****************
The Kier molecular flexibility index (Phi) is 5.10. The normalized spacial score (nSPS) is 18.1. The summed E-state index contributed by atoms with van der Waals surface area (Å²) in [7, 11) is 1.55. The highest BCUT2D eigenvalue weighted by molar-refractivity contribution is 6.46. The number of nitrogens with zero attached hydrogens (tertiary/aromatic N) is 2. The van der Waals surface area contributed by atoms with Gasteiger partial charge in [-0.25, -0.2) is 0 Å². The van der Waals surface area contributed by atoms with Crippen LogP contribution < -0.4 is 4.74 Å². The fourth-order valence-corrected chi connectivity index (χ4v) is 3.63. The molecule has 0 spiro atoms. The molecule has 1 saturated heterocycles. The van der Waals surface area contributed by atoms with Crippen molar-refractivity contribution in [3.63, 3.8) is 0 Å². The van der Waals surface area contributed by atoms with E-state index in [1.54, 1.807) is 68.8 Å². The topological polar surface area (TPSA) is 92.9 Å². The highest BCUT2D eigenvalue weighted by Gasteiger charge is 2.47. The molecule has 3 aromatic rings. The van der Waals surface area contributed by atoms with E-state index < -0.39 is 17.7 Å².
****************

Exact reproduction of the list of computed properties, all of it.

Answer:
The Kier molecular flexibility index (Phi) is 5.10. The normalized spacial score (nSPS) is 18.1. The summed E-state index contributed by atoms with van der Waals surface area (Å²) in [7, 11) is 1.55. The highest BCUT2D eigenvalue weighted by molar-refractivity contribution is 6.46. The number of nitrogens with zero attached hydrogens (tertiary/aromatic N) is 2. The van der Waals surface area contributed by atoms with Gasteiger partial charge in [-0.25, -0.2) is 0 Å². The van der Waals surface area contributed by atoms with Crippen LogP contribution < -0.4 is 4.74 Å². The fourth-order valence-corrected chi connectivity index (χ4v) is 3.63. The molecule has 0 spiro atoms. The molecule has 1 saturated heterocycles. The van der Waals surface area contributed by atoms with Crippen molar-refractivity contribution in [3.63, 3.8) is 0 Å². The van der Waals surface area contributed by atoms with E-state index in [1.54, 1.807) is 68.8 Å². The topological polar surface area (TPSA) is 92.9 Å². The highest BCUT2D eigenvalue weighted by Gasteiger charge is 2.47. The molecule has 3 aromatic rings. The van der Waals surface area contributed by atoms with E-state index < -0.39 is 17.7 Å².